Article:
ICE Train Line
ICE line (with a non-express intercity train) near Dusseldorf, photo by davipt
  • The Transport Politic has a list of competitors for stimulus money grants for high speed rail. I think the analysis for our local Amtrak Cascades service (the line between Oregon and BC through Washington) is a bit off: there are a few projects that would greatly increase (pdF) both the speed and reliability of passenger rail on that corridor. I wouldn’t be surprised if Cascades gets some of the money.
  • The President’s budget includes another $1 billion a year for high speed rail, on top of the $8 billion in the stimulus package. US Transportation Secretary Ray LaHood has said that Obama wants to make intercity rail his legacy. This is a huge improvement over every previous President since the 19th century, but it’s not going to be enough to revolutionize transportation the way Eisenhower did with the Interstate Highways.
  • Sir Richard Branson’s Virgin Group is trying to get into the US’s passenger rail market via the Stimulus plan’s $8 billion in High Speed Rail money. Though I’ve never been on Virgin’s West Coast Main Line in the UK, but I’ve flown Virgin America and Virgin Atlantic and I’d say that what Virgin brings to transportation may just be the thing to make intercity rail attractive again in the United States.
  • The San Jose Mercury news is reporting on the dispute around running high speed trains through the suburbs on the San Francisco Pennisula. California approved the first stage of a $40 billion high-speed-rail project through out the state, and part of that plan was to run high-speed trains on tracks next to the existing Caltrain right of way. This has alarmed some wealthy NIMBYs (the worst kind, in my opinion), but according to the opinion of the author of the Mercury News piece, putting much of the line in a retained cut, so called “trenching”, could temper the controversy. It’d also cost a ton of money, adding to a project that is already very ambitious in scope and extraordinarily expensive. Caltrain runs 40 trains a day along that line, topping out in the 80 mph range, so putting a train going twice that couldn’t be that big a deal, could it?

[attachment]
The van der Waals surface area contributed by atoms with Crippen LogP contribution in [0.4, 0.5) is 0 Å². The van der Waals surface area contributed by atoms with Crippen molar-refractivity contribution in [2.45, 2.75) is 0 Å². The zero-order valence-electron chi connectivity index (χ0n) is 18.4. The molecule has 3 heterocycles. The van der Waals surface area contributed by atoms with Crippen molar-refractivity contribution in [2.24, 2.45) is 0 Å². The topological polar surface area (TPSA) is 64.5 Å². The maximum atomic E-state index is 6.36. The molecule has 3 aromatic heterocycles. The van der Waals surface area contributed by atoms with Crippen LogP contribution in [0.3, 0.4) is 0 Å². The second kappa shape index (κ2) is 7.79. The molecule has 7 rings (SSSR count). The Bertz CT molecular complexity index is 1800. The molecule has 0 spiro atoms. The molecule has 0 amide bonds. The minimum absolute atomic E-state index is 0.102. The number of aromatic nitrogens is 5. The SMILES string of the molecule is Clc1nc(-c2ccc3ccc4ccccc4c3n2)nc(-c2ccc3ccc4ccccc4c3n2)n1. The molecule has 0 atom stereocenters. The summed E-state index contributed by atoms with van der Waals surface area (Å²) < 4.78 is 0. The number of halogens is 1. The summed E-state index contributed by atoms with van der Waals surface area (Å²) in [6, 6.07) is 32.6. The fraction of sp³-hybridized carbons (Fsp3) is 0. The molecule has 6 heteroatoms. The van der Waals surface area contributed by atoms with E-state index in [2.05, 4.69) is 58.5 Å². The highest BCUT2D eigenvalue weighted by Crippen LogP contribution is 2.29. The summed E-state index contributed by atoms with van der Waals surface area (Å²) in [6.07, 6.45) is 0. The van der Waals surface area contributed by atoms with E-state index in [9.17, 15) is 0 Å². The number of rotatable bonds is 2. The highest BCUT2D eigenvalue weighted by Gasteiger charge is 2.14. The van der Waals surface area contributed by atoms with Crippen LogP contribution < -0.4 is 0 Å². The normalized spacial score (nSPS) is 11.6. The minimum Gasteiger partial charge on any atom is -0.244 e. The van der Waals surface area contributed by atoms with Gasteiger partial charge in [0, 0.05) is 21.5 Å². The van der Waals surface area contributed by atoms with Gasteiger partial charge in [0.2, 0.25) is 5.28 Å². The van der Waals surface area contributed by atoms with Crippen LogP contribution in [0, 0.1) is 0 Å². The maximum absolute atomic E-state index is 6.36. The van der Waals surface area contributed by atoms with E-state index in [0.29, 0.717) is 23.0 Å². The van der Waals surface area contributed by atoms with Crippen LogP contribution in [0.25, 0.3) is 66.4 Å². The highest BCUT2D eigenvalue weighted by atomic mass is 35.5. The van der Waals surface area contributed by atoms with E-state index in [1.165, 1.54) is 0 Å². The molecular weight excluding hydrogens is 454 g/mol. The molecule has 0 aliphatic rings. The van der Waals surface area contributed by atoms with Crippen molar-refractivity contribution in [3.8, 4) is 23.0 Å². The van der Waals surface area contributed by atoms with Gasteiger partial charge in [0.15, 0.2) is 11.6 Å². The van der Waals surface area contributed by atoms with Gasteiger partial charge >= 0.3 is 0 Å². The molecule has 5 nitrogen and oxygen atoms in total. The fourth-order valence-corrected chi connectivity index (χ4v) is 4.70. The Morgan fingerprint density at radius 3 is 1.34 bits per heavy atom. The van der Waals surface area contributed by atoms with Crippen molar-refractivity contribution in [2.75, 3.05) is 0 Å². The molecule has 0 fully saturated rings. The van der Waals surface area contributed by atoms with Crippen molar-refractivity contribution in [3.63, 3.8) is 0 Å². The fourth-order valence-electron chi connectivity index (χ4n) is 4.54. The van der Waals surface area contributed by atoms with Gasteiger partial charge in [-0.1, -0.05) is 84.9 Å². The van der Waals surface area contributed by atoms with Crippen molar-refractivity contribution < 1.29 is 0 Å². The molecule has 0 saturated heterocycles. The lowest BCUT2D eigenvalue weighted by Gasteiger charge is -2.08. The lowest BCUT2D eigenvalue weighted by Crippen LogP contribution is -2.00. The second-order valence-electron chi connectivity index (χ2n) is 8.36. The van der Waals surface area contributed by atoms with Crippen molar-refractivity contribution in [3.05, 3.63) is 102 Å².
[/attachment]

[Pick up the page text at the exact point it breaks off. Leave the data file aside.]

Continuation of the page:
• The Overhead Wire, based in San Francisco, has a round-up with more California HSR links, and some good analysis.

13 Replies to “High Speed Rail News Round-Up”

  1. Thanks for the links Andrew.

    I think Politica needs to do their homework when they characterize the Cascade HSR project as “Very limited planning thus far..”
    Fact is, Washington and Oregon have been planning and building towards HSR for nearly two decades, in spite of the last administrations best efforts to let Amtrak whither and die for lack of support.
    The Cascade corridor has an adopted plan, complete with numerous studies of cost and benefits over a wide range of scenerios.

    Sources at WSDOT tell me they will apply for several hundred million dollars of the stimulus funding, which would go a very long way to completing option 3 of the Cascade Corridor Mid Range Plan.

    As Washington and Oregon State have been on the front lines of HSR since day one, and put their money where their mouth is, we are in very good position to capture nearly 1/2 Billion (no match $$) to increase the corridor ridership by double in just a few years, increase on-time performance from 65% to 97%, increase trains by 50%, increase speeds to 110 mph on certain segments, reduce carbon emissions from autos and planes, and increase fuel efficiency for riders choosing the train.